Wednesday, December 20, 2017

Fanfic: Sherlock Holmes and the Blank Generation pt 2

The next day I awoke to the sound of Doug shrieking… as well as some sort of slamming sound. It was a rather funny sound, his anguished cries. He sounded like a monkey or perhaps a rare tropical bird. If Douglas weren't my only friend I would've laughed. What a sound! I felt so at home. My brooding and nightmares and coldness were far less frightening than this. For the first time since returning from the war I wasn't the weirdest person in site.
"Fucking matches! Ohhh shhit, that hurt! Fuck! Ow!" Doug screamed.
Groggily, I finally opened my eyes. Doug was jumping up and down, while obsessively rubbing his right thumb and screaming random obscenities. The "slamming" I'd heard was the sound of his sneakers hitting the poor, unsuspecting floorboards. It occured to me that they were the same beat-up Converse shoes he's been wearing the day before. Also like yesterday, he had on a pair of skinny jeans. I've never seen someone move around that much - and in such panic - in pants so tight. It was astounding. He also wore a short-sleeved tee shirt with the amusing words "villain, I have done thy mother" printed on them. As he flailed foolishly, I noticed that the veins on his arms were scarred. Heroin, I thought. Perhaps it wasn't wise to trust the first person you met someplace, no matter how kind.
"What's happened?" I asked, slowly moving to a sitting position.
"Matches. I burned my fucking finger!" Doug replied, in agony.
I furrowed my brow. "What do you need matches for, anyhow? The sunlight is already-"
"I need fire to cook up," he said, sharply.
"Cook up what? Breakfast?"
A look of great surprise appeared on Doug's face, replacing the look of (somewhat exaggerated) pain. He stopped jumping and stared at me in wonder.
"Oh my God. You're so innocent. I love you."
I wasn't quite sure how to respond, so I stared at him vaguely. He stared back at me in amusement.
"You are a very green boy." He paused, then said: "Heroin. Smack. Horse. Junk. Skag, if you're a Brit. Cooking up is putting some in a spoon with saline, heating it, and then sucking it up with the needle. It's then injecting right in your arm. Whaaat, you've never met a junkie?"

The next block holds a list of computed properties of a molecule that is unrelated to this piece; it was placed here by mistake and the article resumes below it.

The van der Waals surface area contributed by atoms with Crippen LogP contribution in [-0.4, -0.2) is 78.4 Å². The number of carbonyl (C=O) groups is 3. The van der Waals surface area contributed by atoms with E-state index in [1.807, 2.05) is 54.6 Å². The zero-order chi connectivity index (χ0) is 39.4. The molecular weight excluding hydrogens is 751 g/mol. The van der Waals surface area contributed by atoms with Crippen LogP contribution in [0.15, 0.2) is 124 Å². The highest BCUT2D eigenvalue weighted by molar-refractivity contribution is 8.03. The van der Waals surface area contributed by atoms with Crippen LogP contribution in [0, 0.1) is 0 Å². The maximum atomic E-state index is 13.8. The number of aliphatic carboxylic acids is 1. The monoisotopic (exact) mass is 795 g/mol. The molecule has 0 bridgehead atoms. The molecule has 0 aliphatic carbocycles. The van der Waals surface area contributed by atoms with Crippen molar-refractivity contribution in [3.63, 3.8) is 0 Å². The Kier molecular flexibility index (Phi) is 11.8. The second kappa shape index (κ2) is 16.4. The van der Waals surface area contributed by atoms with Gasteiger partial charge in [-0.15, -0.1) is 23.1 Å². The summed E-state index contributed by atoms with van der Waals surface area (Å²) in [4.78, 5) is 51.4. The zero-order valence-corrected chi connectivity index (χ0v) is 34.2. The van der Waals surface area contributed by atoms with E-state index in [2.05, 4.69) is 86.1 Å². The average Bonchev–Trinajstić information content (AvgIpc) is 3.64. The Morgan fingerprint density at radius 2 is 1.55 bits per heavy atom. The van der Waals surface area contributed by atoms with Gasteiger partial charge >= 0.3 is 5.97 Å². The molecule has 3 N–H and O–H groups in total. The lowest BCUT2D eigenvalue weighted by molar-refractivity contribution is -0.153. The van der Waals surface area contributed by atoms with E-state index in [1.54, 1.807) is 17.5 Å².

"I have, though I pretended they weren't human," I told him without thinking. Then, I blushed.
"That's a mean thing to do," he replied, frowning.
Now I felt rather bad. "Look, Doug… I don't have anything against drug users. It's just that, when I was fighting in Vietnam, people died everyday. I had to think of my fellow soldiers as inhuman. If I treated them like humans I wouldn't have been able to deal with what was going on. The grief would've driven me insane. It didn't matter if those men were druggies, squares, blacks, whites, Jews, catholics, or anything. My ability to care about anyone had to be shut off."
Doug still looked a bit puzzled. Still, he managed to reply: "I understand, boy."
An awkward silence ensued.
Finally, I realized something. "You said I could stay here for a little while, yes?"
My new friend nodded. "I did."
"How soon is a while? When will you decide to, well, kick me out?"
"Whenever you want me to," he replied with a shrug.
"Well, I don't ever want to sleep on that sofa again," I said thoughtfully. "Can you help me find a hotel or something today?"
A wicked smile appeared on Doug's boyish face. "If you can help me prepare my morning fix."
And so, I helped him light two of the candles ("in case one goes out"). Then I watched him melt a bit of powder on a charred spoon and, with his trusty syringe, suck it through a stretched-out cotton ball. After poking around for a vein, he proceeded to inject the milky mixture. I'll never understand why people use narcotics. It's horrifying. Of course, he seemed to find it soothing. With a blissful, spaced-out smile on his face he collapsed into one of the chairs. As he did so I blew out the two candles.
For a moment he sat there struggling to breathe properly. I would've tried to help somehow if he didn't seem so nonchalant. It seemed that this breathlessness was
Finally, he spoke. "There's a newspaper… by the door. Many… people post ads… in the classifieds. There's always someone looking for a roommate."